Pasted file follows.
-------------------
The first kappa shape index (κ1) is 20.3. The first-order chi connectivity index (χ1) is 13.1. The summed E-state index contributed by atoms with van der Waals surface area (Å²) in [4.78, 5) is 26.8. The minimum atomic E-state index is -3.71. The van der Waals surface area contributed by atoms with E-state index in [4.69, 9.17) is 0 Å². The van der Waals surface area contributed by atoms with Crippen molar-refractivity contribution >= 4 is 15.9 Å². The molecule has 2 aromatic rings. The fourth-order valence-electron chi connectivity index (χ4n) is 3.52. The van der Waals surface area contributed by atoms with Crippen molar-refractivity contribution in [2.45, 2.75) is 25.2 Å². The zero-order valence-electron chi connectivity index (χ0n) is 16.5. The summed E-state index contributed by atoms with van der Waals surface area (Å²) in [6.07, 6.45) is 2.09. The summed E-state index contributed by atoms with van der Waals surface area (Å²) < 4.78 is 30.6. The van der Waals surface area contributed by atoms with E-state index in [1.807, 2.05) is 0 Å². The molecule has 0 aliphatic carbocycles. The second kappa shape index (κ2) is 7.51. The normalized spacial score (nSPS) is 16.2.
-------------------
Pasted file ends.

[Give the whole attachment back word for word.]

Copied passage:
The first kappa shape index (κ1) is 20.3. The first-order chi connectivity index (χ1) is 13.1. The summed E-state index contributed by atoms with van der Waals surface area (Å²) in [4.78, 5) is 26.8. The minimum atomic E-state index is -3.71. The van der Waals surface area contributed by atoms with E-state index in [4.69, 9.17) is 0 Å². The van der Waals surface area contributed by atoms with Crippen molar-refractivity contribution >= 4 is 15.9 Å². The molecule has 2 aromatic rings. The fourth-order valence-electron chi connectivity index (χ4n) is 3.52. The van der Waals surface area contributed by atoms with Crippen molar-refractivity contribution in [2.45, 2.75) is 25.2 Å². The zero-order valence-electron chi connectivity index (χ0n) is 16.5. The summed E-state index contributed by atoms with van der Waals surface area (Å²) in [6.07, 6.45) is 2.09. The summed E-state index contributed by atoms with van der Waals surface area (Å²) < 4.78 is 30.6. The van der Waals surface area contributed by atoms with E-state index in [1.807, 2.05) is 0 Å². The molecule has 0 aliphatic carbocycles. The second kappa shape index (κ2) is 7.51. The normalized spacial score (nSPS) is 16.2.